Colombia is a vast country that can boast of all sort of things. It’s a magical place, like his best author, Gabriel García Márquez, would suggest in his many chronicles and novels, archetypes of realismo mágico. The landscape of the country that connects South America with Central and North America goes from breathtaking mountains to stunning beaches. What doesn’t change in these landscapes is the people: keen, boisterous, and happy despite misfortunes and miseries. Having both the Andes and the Caribbean is quite an accomplishment, even if it’s only a given and natural gift. It’s also a good combination for forming the populations’ character.

The realisation of how great Colombia is came for me in my last stop in the south of the country, en route to Ecuador. And in a place where there is literally nothing, the Tatacoa Desert. Its landscape suggests we’ve finally landed in Mars, yet I was still in the same place I landed three weeks ago to start off my South American experience. Having visited 22 countries in the last year, the feeling of amazement or surprise gets somewhat misplaced: another waterfall? Not exciting anymore. But this desert was / is something else.

I was alone on my first morning there. I didn’t come across a single other human being from 6am to 10am, only a dog entertained itself by following me a couple of times. Rising early to beat the heat, the non-existent crowds and the charm of a good sunrise, a pleasure best learned while traveling, I enjoyed views that rather transported me to a Hollywood movie –and its recurrent Westerns imaginary, or lately, space and science-fiction fables.

From Mars to Me

In all honesty, there is little to nothing to do in Tatacoa. That’s precisely good. Alone in its immensity (not literal, but mentally it feels like that), one has time to reflect on inner feelings, future plans and true being. Many times I’ve been walking around this kind of places and thought to myself: how lucky am I? All my friends would jump at me. “Of course, motherfucker, you’ve been traveling the world without working for a year”.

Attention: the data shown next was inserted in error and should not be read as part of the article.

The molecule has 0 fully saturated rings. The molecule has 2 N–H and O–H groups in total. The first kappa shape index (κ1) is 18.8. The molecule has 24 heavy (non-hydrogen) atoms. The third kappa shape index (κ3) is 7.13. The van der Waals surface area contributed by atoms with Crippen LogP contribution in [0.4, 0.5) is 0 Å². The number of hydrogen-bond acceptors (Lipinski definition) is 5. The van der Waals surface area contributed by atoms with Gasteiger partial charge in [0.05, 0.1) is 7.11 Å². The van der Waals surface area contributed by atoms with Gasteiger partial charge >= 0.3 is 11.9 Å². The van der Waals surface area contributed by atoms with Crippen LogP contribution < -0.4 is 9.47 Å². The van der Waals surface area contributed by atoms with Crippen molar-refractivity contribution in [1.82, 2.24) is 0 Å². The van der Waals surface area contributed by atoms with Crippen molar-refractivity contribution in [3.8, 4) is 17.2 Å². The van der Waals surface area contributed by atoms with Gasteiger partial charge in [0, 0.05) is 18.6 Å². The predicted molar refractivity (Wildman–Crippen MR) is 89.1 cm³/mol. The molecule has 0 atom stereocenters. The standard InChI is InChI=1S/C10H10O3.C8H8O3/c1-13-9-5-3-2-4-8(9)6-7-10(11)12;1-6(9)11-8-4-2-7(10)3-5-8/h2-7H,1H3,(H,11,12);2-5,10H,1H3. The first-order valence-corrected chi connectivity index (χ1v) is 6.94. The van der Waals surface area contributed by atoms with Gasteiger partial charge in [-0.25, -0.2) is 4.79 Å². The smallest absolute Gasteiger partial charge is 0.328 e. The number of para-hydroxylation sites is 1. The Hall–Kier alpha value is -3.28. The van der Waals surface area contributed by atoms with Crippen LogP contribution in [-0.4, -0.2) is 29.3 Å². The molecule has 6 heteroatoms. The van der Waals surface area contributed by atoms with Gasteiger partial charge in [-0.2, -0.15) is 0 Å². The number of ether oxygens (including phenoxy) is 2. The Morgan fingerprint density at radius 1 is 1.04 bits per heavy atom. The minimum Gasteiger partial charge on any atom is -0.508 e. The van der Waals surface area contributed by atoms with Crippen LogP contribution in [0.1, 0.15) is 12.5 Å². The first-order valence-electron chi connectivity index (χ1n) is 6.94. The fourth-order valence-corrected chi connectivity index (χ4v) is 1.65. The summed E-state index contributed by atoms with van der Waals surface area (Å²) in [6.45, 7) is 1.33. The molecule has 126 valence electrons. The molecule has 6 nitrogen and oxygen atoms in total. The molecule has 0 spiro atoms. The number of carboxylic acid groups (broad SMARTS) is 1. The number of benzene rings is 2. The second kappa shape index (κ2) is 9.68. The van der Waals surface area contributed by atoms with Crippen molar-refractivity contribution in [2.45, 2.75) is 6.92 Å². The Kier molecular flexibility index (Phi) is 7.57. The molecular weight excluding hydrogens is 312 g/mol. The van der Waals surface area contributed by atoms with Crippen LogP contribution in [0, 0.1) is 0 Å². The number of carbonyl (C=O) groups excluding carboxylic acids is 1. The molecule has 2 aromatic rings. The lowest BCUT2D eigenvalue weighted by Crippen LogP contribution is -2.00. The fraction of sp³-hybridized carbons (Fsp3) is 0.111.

They’re right. But they forget too. I chose to do this, I freed myself from our imaginary chains and just threw myself into the unknown, into the vastness of our universe. Or what’s reachable for us (not astronauts), planet Earth. The benefits of my decision I see very clear, and all those doubts and ‘what ifs’ have disappeared into oblivion. When I was walking around the emptiness of Tatacoa desert, I was less than a week away from my year around the world.

Jobless as I have been, I think I’ve worked a lot. Worked on relevant things: on me, on others. Learning how we all are: new cultures, unknown countries, good and bad situation in foreign places. My world has expanded exponentially with every passing day. I feel I know myself better, who I want to be and what I want to accomplish here. I want to know more, read more, write more. My year away, which I gave myself by working my ass off and by randomly being very fortunate –you know, not being born in the third world, having a supporting family or by having been able to study and work for many years, amongst other reasons– has shaped me as a more real version of me.

I had no restrictions, I could do whatever I pleased. In Tatacoa, after a year of travel, my mind was already skipping to new possible futures: this job, this city, my girlfriend. Maybe write a book? Become a digital nomad (for real)? Buy a van and travel more? Become a volunteer?

There are so many aspects of this complex decision I took: quitting my job, giving myself all the time I wanted to enjoy other places and other people, living an alternative life. Give myself a chance to sit back and reflect. I can’t put them all into words, it’s just impossible, the same when everyone asks me to highlight the best place of my travels. You cannot simply choose one, but you can always go yourself and find out, then you’ll get me.

See, I was gonna write about the desert, about Tatacoa and its emptiness. About its local population of, probably, 30 or 40 people. Crazy place. But emptiness has these things… my thoughts drove me here, to a rather unordered reflection. Today I just wanted to write something to complement my other enlarged passion during this voyage of self-discovery: the art and pleasure of photography.

I think the desert speaks for itself, so let’s leave it here.